It may then be surmised that at present English law concerning Euthanasia is not only insufficient, but is largely incoherent and contradictory. The established Irish authority, and indeed the only Irish authority, is Re. A Ward of Court. This however, is made difficult to recognise by the statements of Hamilton CJ and O'Flaherty J in the Supreme Court by the ruling that this is not a case concerning Euthanasia. In 1972, during the course of a minor gynaecological operation, the Ward suffered three cardiac arrests and became a victim of anoxic brain damage the result of which left her in a near PVS.

At this point two important factors should be established: the Wards condition was static, while no curative treatment existed; her life was and prospectively would be under no danger. Secondly, the Ward did obtain and indeed demonstrate cognitive ability. She could not speak but react to noise with her eyes. She held a propensity for recognising long established nursing staff and had on many occasions succeeded in removing the gastronomy tube, her sole life preserver, arguably due to immense discomfort.

In the High Court, Lynch J, was confronted with two constitutional provisions, the rights of the family "as a moral institution, possessing inalienable and imprescriptable rights, antecedent and superior to all positive law. "11 And the unenumerated right to life and the states interest in preserving it under article 40. In his judgement Lynch J adopts the best interests approach and asserts the Parens Patraie jurisdiction, exercised by the Lord Chancellor over patients non-compos mentis, in granting the release sought by the applicant.

In the Supreme court appeal his judgement was upheld by a 4-1 majority, for while the state held an interest in preserving life it was not absolute, that "it might never the less be subject to the citizens right of autonomy, self-determination, privacy or dignity, when exercised by a competent decision on their behalf". In his judgement both Hamilton CJ and O'Flaherty J also explicitly argue that a complete and self-evident ban exists upon Euthanasia under Irish law, "no person has the right to terminate or have terminated his or her own life or to accelerate or have accelerated his or her own death".

However, neither continues to compound the matter with an explanation. Similarly, in relation to the relevance of article 41 both Hamilton CJ and Denham J conclude that as a Ward of court the opinions of the family will carry considerable weight but are not binding. However, no thought is given to procedures involved where the patient is not a ward of court. As such it is only medical guidelines and extra-judicial writings of Costello J 12, which can afford some guidance.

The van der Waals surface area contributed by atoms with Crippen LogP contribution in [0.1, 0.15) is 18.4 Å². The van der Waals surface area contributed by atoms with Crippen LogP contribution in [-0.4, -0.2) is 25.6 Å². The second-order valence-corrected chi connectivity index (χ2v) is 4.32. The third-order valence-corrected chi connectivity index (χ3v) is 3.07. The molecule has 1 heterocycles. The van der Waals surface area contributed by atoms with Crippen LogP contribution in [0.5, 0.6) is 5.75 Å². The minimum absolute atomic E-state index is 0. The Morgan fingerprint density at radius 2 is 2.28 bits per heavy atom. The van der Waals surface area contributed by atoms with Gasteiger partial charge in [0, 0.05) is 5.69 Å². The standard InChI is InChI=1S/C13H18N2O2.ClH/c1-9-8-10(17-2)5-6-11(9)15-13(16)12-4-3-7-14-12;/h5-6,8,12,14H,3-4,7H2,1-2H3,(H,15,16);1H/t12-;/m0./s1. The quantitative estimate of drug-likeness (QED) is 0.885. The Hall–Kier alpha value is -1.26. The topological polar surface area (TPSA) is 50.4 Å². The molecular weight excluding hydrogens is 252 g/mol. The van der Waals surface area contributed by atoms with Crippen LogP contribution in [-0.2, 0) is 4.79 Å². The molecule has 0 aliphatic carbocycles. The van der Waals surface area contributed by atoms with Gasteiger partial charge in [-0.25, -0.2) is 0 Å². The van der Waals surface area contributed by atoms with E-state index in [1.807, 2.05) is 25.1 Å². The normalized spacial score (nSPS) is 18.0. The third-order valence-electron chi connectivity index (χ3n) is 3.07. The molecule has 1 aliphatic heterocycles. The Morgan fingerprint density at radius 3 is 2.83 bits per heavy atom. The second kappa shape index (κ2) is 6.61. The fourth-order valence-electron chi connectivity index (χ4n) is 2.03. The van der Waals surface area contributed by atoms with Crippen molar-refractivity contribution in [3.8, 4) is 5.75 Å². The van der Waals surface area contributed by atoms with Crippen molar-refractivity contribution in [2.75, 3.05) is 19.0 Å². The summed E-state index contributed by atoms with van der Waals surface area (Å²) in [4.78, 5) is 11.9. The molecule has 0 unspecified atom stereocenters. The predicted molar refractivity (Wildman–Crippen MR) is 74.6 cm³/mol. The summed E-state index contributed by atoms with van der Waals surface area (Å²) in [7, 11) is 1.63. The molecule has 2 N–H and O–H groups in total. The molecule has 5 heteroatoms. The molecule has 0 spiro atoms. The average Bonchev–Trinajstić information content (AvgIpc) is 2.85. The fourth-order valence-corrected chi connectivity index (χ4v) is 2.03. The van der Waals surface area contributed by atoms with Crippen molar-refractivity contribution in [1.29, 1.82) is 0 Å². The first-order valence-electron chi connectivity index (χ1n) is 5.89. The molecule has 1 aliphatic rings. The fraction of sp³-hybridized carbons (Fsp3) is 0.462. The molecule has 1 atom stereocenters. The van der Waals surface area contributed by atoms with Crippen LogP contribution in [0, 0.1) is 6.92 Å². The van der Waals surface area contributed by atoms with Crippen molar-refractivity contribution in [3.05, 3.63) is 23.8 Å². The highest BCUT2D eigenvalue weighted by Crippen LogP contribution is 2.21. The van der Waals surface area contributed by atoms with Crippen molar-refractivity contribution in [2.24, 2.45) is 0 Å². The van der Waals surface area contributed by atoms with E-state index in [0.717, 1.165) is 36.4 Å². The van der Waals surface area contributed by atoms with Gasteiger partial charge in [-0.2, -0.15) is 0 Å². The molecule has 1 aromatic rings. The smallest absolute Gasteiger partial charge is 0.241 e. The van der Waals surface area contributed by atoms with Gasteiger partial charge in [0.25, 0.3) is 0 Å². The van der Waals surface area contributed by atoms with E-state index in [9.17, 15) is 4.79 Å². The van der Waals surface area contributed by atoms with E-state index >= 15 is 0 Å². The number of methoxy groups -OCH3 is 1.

According to Blayney J, Lynch J fully addressed the question of "whether or not it was of any benefit to the ward to prolong her life given the burdens on the ward involved doing so and the fact that no improvement on wards condition can be expected". Yet he makes no effort to identify any limits of the courts authority to consent to treatment, no indication of the level of cognation necessary for this course of action to be employed. Moreover, his formulation of the best interests test provides "no basis for distinguishing between passive and active Euthanasia or even, perhaps more ominously, between voluntary and non-voluntary Euthanasia".

The employment of a best interests test may also be called into question, as while this was the test endorsed by the majority, the autonomy of the patient was also stressed, this right was still active under the principle of equality. These two issues may then be seen to be brought into confliction as such a test cannot be "compatible with a legal regime which purports to give effect the autonomy of the individual as such a test clearly carries with it the power to override the express wishes of the individual in what might be seen to be his best interests".